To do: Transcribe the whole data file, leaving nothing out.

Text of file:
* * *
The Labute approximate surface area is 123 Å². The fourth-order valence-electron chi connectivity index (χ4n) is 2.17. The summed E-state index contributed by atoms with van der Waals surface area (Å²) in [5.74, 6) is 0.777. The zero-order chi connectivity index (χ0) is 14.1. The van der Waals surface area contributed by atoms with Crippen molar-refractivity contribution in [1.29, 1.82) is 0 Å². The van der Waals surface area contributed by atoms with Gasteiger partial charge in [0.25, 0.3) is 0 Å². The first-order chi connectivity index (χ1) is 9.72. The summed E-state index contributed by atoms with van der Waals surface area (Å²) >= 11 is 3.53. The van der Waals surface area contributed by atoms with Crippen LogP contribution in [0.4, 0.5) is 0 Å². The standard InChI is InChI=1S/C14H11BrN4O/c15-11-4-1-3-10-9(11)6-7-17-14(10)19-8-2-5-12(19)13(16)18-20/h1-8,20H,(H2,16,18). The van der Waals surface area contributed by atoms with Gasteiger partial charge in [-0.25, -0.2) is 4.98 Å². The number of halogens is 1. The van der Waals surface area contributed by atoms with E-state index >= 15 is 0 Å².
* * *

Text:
The Labute approximate surface area is 123 Å². The fourth-order valence-electron chi connectivity index (χ4n) is 2.17. The summed E-state index contributed by atoms with van der Waals surface area (Å²) in [5.74, 6) is 0.777. The zero-order chi connectivity index (χ0) is 14.1. The van der Waals surface area contributed by atoms with Crippen molar-refractivity contribution in [1.29, 1.82) is 0 Å². The van der Waals surface area contributed by atoms with Gasteiger partial charge in [0.25, 0.3) is 0 Å². The first-order chi connectivity index (χ1) is 9.72. The summed E-state index contributed by atoms with van der Waals surface area (Å²) >= 11 is 3.53. The van der Waals surface area contributed by atoms with Crippen LogP contribution in [0.4, 0.5) is 0 Å². The standard InChI is InChI=1S/C14H11BrN4O/c15-11-4-1-3-10-9(11)6-7-17-14(10)19-8-2-5-12(19)13(16)18-20/h1-8,20H,(H2,16,18). The van der Waals surface area contributed by atoms with Gasteiger partial charge in [-0.25, -0.2) is 4.98 Å². The number of halogens is 1. The van der Waals surface area contributed by atoms with E-state index >= 15 is 0 Å².